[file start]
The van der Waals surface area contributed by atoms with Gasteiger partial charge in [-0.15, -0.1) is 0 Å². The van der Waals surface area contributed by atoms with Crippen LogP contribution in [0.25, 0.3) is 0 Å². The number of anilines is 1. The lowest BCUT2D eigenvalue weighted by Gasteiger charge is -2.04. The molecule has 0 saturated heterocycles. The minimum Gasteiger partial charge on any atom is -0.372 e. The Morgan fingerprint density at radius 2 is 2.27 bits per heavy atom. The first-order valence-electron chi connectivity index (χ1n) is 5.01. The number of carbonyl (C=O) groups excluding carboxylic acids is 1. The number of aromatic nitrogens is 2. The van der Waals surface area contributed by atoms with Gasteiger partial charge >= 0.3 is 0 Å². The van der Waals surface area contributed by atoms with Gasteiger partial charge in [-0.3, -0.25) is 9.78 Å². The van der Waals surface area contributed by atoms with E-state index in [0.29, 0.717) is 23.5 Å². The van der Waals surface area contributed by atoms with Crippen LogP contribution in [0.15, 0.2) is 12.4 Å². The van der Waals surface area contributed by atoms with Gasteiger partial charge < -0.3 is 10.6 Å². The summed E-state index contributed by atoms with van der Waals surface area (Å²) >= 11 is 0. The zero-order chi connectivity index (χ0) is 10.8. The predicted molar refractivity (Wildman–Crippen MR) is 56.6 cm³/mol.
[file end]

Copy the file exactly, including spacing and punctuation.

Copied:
The van der Waals surface area contributed by atoms with Gasteiger partial charge in [-0.15, -0.1) is 0 Å². The van der Waals surface area contributed by atoms with Crippen LogP contribution in [0.25, 0.3) is 0 Å². The number of anilines is 1. The lowest BCUT2D eigenvalue weighted by Gasteiger charge is -2.04. The molecule has 0 saturated heterocycles. The minimum Gasteiger partial charge on any atom is -0.372 e. The Morgan fingerprint density at radius 2 is 2.27 bits per heavy atom. The first-order valence-electron chi connectivity index (χ1n) is 5.01. The number of carbonyl (C=O) groups excluding carboxylic acids is 1. The number of aromatic nitrogens is 2. The van der Waals surface area contributed by atoms with Gasteiger partial charge >= 0.3 is 0 Å². The van der Waals surface area contributed by atoms with Gasteiger partial charge in [-0.3, -0.25) is 9.78 Å². The van der Waals surface area contributed by atoms with E-state index in [0.29, 0.717) is 23.5 Å². The van der Waals surface area contributed by atoms with Crippen LogP contribution in [0.15, 0.2) is 12.4 Å². The van der Waals surface area contributed by atoms with Gasteiger partial charge < -0.3 is 10.6 Å². The summed E-state index contributed by atoms with van der Waals surface area (Å²) >= 11 is 0. The zero-order chi connectivity index (χ0) is 10.8. The predicted molar refractivity (Wildman–Crippen MR) is 56.6 cm³/mol.